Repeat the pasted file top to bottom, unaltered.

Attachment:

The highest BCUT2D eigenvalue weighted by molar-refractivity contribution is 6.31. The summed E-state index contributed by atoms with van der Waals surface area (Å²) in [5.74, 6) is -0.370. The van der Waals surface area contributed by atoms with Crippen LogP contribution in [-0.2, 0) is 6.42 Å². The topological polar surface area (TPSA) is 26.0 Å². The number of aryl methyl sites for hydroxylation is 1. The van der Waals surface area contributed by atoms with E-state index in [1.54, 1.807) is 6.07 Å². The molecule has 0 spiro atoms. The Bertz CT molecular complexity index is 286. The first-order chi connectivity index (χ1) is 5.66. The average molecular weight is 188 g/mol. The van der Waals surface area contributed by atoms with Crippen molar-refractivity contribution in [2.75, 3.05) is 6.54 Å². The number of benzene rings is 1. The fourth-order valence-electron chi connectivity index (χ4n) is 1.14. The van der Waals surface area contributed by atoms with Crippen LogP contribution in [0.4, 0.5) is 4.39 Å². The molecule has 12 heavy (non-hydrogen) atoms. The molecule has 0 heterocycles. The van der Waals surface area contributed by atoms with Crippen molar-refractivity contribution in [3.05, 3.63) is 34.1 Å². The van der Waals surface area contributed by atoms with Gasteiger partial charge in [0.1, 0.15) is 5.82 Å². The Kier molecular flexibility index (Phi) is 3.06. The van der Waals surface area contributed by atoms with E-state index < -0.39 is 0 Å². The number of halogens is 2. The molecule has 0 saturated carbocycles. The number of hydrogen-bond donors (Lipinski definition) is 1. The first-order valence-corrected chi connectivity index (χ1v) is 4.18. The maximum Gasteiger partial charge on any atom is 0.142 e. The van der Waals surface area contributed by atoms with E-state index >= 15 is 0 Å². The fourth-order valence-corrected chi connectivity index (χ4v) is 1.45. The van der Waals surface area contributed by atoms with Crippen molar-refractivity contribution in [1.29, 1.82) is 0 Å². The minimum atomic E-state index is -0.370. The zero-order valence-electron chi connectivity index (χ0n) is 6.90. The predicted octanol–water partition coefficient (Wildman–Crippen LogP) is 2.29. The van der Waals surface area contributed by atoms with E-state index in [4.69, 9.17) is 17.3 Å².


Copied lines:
The highest BCUT2D eigenvalue weighted by molar-refractivity contribution is 6.31. The summed E-state index contributed by atoms with van der Waals surface area (Å²) in [5.74, 6) is -0.370. The van der Waals surface area contributed by atoms with Crippen LogP contribution in [-0.2, 0) is 6.42 Å². The topological polar surface area (TPSA) is 26.0 Å². The number of aryl methyl sites for hydroxylation is 1. The van der Waals surface area contributed by atoms with E-state index in [1.54, 1.807) is 6.07 Å². The molecule has 0 spiro atoms. The Bertz CT molecular complexity index is 286. The first-order chi connectivity index (χ1) is 5.66. The average molecular weight is 188 g/mol. The van der Waals surface area contributed by atoms with Crippen molar-refractivity contribution in [2.75, 3.05) is 6.54 Å². The number of benzene rings is 1. The fourth-order valence-electron chi connectivity index (χ4n) is 1.14. The van der Waals surface area contributed by atoms with Crippen LogP contribution in [0.4, 0.5) is 4.39 Å². The molecule has 12 heavy (non-hydrogen) atoms. The molecule has 0 heterocycles. The van der Waals surface area contributed by atoms with Crippen molar-refractivity contribution in [3.05, 3.63) is 34.1 Å². The van der Waals surface area contributed by atoms with Gasteiger partial charge in [0.1, 0.15) is 5.82 Å². The Kier molecular flexibility index (Phi) is 3.06. The van der Waals surface area contributed by atoms with E-state index < -0.39 is 0 Å². The number of halogens is 2. The molecule has 0 saturated carbocycles. The number of hydrogen-bond donors (Lipinski definition) is 1. The first-order valence-corrected chi connectivity index (χ1v) is 4.18. The maximum Gasteiger partial charge on any atom is 0.142 e. The van der Waals surface area contributed by atoms with E-state index >= 15 is 0 Å². The fourth-order valence-corrected chi connectivity index (χ4v) is 1.45. The van der Waals surface area contributed by atoms with Crippen molar-refractivity contribution in [1.29, 1.82) is 0 Å². The minimum atomic E-state index is -0.370. The zero-order valence-electron chi connectivity index (χ0n) is 6.90. The predicted octanol–water partition coefficient (Wildman–Crippen LogP) is 2.29. The van der Waals surface area contributed by atoms with E-state index in [4.69, 9.17) is 17.3 Å².